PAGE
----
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Brian Pennington

A blog about Cyber Security & Compliance

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April 2011

Study: Consumers’ Reaction to Online Fraud

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ThreatMatrix and Cloud-based Fraud Prevention Company and the Ponemon Institute have released the findings of their joint study on Consumers and their awareness and appreciation of online fraud.

The study has revealed

  • 85% of respondents reported being worried and dissatisfied with the level of protection online businesses are providing to stop fraudsters. This % is up 5% on the Ponemon study of 2009.
  • 42% of respondents said they have been the victim of online fraud.
  • 80% of victims said they did not report the crime.
  • 19% that said they had reported the fraud only reported to the online business.

A lot of fraudulent activity goes unreported today, making it difficult for online businesses to fully understand the prominence and seriousness of the problem,” said Reed Taussig, president and CEO, ThreatMetrix. “With a rise in online transactions and activities across devices, more needs to be done to educate online merchants, banks, social outlets and other businesses on how to decrease fraudulent activity.”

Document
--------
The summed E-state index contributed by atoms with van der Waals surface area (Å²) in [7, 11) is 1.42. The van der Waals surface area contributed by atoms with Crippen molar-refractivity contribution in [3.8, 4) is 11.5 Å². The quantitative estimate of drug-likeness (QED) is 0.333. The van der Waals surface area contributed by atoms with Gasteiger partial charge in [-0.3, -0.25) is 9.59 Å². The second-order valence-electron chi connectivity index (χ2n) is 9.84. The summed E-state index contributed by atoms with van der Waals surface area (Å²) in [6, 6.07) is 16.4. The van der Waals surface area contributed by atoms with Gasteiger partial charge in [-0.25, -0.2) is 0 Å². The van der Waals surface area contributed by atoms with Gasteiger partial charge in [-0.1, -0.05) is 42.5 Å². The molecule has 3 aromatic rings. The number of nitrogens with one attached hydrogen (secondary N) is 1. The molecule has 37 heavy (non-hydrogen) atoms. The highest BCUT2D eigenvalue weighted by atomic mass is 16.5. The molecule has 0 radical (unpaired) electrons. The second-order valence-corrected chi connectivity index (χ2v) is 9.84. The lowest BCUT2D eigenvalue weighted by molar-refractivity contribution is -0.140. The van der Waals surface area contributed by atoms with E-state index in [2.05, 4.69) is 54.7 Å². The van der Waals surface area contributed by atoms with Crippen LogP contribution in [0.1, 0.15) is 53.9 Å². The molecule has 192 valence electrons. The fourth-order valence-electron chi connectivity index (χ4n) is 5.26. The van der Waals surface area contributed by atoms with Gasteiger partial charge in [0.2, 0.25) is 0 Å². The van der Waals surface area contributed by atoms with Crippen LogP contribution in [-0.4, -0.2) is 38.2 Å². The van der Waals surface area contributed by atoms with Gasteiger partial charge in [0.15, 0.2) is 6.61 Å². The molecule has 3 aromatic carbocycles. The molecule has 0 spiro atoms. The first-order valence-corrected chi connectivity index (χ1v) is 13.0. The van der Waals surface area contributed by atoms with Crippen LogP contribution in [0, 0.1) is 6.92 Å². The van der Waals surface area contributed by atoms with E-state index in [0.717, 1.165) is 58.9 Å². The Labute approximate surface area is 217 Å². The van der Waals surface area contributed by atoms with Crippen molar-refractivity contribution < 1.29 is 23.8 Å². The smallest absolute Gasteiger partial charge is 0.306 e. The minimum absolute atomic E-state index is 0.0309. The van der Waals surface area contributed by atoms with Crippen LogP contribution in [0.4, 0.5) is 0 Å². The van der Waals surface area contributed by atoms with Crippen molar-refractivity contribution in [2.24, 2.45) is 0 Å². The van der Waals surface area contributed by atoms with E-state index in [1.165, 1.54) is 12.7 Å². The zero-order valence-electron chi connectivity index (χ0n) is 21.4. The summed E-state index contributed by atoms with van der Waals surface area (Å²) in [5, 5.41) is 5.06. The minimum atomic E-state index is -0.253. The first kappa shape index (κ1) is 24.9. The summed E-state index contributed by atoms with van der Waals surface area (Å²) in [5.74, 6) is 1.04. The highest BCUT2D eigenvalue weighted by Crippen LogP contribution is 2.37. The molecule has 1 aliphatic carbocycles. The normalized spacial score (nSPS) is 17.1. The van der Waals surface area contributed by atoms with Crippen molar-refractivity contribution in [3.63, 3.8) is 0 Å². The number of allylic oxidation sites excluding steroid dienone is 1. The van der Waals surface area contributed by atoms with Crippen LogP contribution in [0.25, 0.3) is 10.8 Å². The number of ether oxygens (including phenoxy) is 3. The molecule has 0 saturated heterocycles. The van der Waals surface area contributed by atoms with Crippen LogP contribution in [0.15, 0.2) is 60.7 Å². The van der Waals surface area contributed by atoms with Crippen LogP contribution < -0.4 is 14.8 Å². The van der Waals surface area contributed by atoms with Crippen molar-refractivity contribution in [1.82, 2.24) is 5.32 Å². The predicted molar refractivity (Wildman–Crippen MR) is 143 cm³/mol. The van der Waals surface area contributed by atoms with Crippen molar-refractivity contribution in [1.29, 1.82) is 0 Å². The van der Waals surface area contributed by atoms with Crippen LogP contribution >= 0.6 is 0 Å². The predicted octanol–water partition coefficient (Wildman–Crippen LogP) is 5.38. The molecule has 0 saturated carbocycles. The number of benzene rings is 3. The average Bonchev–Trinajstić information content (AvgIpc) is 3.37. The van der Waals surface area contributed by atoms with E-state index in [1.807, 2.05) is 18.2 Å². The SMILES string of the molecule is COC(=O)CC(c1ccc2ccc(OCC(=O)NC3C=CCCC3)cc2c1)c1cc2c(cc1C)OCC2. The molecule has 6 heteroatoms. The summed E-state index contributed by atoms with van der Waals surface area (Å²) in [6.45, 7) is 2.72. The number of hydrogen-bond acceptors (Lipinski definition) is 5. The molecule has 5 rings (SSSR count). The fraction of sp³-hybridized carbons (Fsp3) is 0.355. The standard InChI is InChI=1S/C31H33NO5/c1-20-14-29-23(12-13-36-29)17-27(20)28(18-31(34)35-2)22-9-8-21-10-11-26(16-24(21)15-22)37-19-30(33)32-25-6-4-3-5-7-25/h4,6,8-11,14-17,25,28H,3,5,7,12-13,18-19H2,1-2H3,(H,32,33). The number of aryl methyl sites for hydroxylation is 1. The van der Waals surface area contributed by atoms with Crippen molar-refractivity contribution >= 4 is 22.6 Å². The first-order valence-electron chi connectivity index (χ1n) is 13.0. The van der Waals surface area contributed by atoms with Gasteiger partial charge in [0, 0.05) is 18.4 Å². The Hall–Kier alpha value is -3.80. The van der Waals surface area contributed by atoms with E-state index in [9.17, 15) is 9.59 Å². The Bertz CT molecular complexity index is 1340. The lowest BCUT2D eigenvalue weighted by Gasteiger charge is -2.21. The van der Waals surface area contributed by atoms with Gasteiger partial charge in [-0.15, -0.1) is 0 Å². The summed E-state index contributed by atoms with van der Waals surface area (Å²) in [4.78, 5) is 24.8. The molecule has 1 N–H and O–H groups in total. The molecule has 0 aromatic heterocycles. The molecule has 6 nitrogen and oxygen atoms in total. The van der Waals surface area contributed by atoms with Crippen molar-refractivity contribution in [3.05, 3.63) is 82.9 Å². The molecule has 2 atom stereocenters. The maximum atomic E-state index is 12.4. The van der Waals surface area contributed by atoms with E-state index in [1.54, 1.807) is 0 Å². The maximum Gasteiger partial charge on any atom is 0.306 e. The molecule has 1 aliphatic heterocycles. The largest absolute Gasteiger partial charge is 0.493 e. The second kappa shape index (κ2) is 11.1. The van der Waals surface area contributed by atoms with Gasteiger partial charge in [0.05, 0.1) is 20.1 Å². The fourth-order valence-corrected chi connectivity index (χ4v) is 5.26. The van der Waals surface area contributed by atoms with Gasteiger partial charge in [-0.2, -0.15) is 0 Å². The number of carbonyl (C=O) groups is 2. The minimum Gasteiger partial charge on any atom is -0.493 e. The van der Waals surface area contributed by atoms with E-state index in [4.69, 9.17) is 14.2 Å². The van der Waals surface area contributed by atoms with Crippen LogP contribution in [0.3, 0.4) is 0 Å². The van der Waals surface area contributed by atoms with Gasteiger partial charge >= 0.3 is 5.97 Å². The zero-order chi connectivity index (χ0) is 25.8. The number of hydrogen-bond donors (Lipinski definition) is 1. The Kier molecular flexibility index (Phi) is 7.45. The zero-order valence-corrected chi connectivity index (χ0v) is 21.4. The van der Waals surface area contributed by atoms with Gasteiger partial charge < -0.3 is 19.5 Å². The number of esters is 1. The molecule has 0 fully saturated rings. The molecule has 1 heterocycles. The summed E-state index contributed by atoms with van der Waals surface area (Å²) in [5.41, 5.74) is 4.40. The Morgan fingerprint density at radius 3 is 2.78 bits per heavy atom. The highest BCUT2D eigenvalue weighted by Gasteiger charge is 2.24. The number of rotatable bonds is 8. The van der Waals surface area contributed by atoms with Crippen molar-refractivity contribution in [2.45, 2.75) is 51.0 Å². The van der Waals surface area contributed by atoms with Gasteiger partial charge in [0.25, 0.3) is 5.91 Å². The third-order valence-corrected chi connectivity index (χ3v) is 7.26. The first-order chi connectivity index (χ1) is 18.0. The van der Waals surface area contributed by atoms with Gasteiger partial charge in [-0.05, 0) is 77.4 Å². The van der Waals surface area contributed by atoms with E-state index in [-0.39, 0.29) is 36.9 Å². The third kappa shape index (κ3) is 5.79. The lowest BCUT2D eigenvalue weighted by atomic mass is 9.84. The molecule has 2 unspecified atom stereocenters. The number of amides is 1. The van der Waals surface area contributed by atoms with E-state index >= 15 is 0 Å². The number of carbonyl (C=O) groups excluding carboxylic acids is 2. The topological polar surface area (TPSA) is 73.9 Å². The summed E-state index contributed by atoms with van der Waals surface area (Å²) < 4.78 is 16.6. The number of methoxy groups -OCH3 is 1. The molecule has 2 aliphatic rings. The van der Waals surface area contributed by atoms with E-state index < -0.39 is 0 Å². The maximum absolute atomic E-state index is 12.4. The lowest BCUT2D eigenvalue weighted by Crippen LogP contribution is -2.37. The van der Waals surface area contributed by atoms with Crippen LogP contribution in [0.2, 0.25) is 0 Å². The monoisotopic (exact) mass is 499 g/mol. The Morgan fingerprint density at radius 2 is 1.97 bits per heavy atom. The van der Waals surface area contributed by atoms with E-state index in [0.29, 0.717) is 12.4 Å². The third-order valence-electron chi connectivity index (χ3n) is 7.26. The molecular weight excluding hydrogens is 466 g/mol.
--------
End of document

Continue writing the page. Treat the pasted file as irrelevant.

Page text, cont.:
Those respondents that expressed concern over online fraud said they felt online merchants, banks and social networks need to take additional steps to prevent fraudsters from stealing consumer information.

  • 68% would allow a trusted online business to place a cookie on their computer to automatically authenticate them
  • 82% indicated that they would expect an online business to offer alternative authentication methods if they were unable to match the consumer’s digital fingerprint to their security system.

“Our survey results help validate the need and consumer preference for technology, such as device identification, to authenticate identity as opposed to using personally identifiable information,” said Dr. Larry Ponemon, chairman and founder of the Ponemon Institute. “Consumers expressed much more willingness to share data like ISP, computer serial number, type and make, rather than information like date of birth and telephone number.”